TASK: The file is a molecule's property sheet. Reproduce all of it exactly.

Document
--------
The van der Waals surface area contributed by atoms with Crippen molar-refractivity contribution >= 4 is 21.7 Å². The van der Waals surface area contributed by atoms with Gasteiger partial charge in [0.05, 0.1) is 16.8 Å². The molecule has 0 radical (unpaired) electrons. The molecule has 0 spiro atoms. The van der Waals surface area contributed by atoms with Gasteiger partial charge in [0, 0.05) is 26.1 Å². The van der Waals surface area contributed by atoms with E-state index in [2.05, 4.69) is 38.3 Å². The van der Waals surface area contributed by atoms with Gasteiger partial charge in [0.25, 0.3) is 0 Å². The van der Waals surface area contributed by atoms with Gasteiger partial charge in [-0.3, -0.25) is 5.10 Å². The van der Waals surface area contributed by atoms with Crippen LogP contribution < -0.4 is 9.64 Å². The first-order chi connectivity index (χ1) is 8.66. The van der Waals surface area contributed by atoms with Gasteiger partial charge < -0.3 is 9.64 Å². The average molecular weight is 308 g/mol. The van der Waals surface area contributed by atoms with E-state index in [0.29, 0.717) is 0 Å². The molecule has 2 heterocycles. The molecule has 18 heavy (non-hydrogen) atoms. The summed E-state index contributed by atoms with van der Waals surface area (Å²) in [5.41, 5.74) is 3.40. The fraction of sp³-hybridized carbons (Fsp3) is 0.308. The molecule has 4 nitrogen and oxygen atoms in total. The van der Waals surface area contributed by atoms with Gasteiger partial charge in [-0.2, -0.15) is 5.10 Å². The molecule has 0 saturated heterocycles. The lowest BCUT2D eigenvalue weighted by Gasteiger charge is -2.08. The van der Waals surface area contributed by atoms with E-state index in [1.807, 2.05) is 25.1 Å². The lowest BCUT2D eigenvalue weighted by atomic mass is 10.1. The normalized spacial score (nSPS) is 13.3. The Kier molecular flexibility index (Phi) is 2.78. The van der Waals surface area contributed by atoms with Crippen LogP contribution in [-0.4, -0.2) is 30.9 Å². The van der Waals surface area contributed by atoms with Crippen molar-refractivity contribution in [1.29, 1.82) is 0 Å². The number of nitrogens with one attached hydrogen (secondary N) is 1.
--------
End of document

The van der Waals surface area contributed by atoms with Crippen molar-refractivity contribution >= 4 is 21.7 Å². The van der Waals surface area contributed by atoms with Gasteiger partial charge in [0.05, 0.1) is 16.8 Å². The molecule has 0 radical (unpaired) electrons. The molecule has 0 spiro atoms. The van der Waals surface area contributed by atoms with Gasteiger partial charge in [0, 0.05) is 26.1 Å². The van der Waals surface area contributed by atoms with E-state index in [2.05, 4.69) is 38.3 Å². The van der Waals surface area contributed by atoms with Gasteiger partial charge in [0.25, 0.3) is 0 Å². The van der Waals surface area contributed by atoms with Gasteiger partial charge in [-0.3, -0.25) is 5.10 Å². The van der Waals surface area contributed by atoms with Crippen LogP contribution < -0.4 is 9.64 Å². The first-order chi connectivity index (χ1) is 8.66. The van der Waals surface area contributed by atoms with Gasteiger partial charge < -0.3 is 9.64 Å². The average molecular weight is 308 g/mol. The van der Waals surface area contributed by atoms with E-state index in [0.29, 0.717) is 0 Å². The molecule has 2 heterocycles. The molecule has 18 heavy (non-hydrogen) atoms. The summed E-state index contributed by atoms with van der Waals surface area (Å²) in [5.41, 5.74) is 3.40. The fraction of sp³-hybridized carbons (Fsp3) is 0.308. The molecule has 4 nitrogen and oxygen atoms in total. The van der Waals surface area contributed by atoms with Gasteiger partial charge in [-0.2, -0.15) is 5.10 Å². The molecule has 0 saturated heterocycles. The lowest BCUT2D eigenvalue weighted by Gasteiger charge is -2.08. The van der Waals surface area contributed by atoms with E-state index in [1.807, 2.05) is 25.1 Å². The lowest BCUT2D eigenvalue weighted by atomic mass is 10.1. The normalized spacial score (nSPS) is 13.3. The Kier molecular flexibility index (Phi) is 2.78. The van der Waals surface area contributed by atoms with Crippen LogP contribution in [-0.4, -0.2) is 30.9 Å². The van der Waals surface area contributed by atoms with Crippen molar-refractivity contribution in [1.29, 1.82) is 0 Å². The number of nitrogens with one attached hydrogen (secondary N) is 1.